Anonymous said...

It was a few years ago and the forum is now practically defunct. There are lots of portraitists who imitate Sargent but I never meant to go so far as to say "can be compared to"...think "Schmidites". I enjoy spirited and scrappy debate, but I don't particularly want to (re)stir up something between two professionals; that's a whole other ethical dimension in my mind. Additionally, I now recollect the diss occurred in a private message and it would be betraying a confidence. When you hinted at jealousy you probably hit center target of all that really matters.

David Apatoff said...

Jesse Hamm-- Thanks for the correction about the speaker on the Jones panel. I came in late and wasn't sure who she was. (If you were in the room, I'm sorry I missed you!)

I am one of those who sees no problem with the use of reference, as long as it is kept in proper perspective (like all other art tools). I agree there are many types of pictures best created by relying on memory. We see them, for example, in Frazetta's loose and free flowing pen and ink drawings or his simpler, monolithic figure paintings. However, there are other pictures that will inevitably look stilted and artificial without the benefit of reference. I've seen about half a dozen instances where Frazetta used photo reference, and he seemed to have a good sense for when it was required (for example, with the tighter drawings for the story, "Squeeze Play"). But every once in a while, you can see pictures where he tried to fake his way through without reference (The Disagreement, for example, or Conan the Destroyer before he went back and repainted it, or Conan the Indomitable) and you can see the limits of memory, even for a master.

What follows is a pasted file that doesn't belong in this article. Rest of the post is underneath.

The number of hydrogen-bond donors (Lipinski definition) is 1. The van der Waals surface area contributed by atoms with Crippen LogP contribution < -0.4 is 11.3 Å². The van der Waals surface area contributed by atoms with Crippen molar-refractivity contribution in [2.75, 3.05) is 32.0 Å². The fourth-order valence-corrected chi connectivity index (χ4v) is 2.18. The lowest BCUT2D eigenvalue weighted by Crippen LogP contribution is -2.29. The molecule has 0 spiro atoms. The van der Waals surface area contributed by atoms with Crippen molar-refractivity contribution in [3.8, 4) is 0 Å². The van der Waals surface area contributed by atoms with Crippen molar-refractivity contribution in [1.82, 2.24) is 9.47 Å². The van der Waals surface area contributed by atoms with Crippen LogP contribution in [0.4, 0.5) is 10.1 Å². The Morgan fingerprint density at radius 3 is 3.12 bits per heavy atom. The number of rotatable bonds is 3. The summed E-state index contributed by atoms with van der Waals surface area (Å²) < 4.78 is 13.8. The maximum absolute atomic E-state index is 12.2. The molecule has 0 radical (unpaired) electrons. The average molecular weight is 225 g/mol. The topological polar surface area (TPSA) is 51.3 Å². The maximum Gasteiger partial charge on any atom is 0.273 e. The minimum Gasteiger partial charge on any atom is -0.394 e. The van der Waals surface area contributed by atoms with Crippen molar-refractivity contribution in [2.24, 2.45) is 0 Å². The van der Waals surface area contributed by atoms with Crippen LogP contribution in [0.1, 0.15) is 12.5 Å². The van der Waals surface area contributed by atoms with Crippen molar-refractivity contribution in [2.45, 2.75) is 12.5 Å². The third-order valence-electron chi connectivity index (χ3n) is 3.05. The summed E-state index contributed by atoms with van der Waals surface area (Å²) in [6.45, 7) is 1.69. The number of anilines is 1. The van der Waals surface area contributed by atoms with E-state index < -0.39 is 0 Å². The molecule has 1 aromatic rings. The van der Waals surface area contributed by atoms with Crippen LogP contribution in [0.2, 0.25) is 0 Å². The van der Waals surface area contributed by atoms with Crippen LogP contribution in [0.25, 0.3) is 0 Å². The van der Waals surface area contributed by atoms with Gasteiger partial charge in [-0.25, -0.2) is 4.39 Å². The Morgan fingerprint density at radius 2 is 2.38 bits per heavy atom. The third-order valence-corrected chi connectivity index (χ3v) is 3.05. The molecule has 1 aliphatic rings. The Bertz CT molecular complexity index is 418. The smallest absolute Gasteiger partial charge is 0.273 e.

To bring this topic back to Nathan Fowkes, one of the things I like best about his landscapes is that he doesn't rely on memory, but keeps his eyes wide open and picks up important new information no matter how many times he has painted the same scene. If you check out his blog, you will see a dozen paintings of the exact same view from his window, each fresh effort newly worthwhile, none of them relying on memory.

Rav said...

He's a damn alchemist.

David Apatoff said...

Rav-- amen.

Chris Chien. said...

cool man - i'm the asian dude standing behind nathan in the first picture you have on this post. is it cool with you i post that photo on my blog?

David Apatoff said...

Chris Chien-- Sure, thanks for asking. I enjoyed your sketchblog.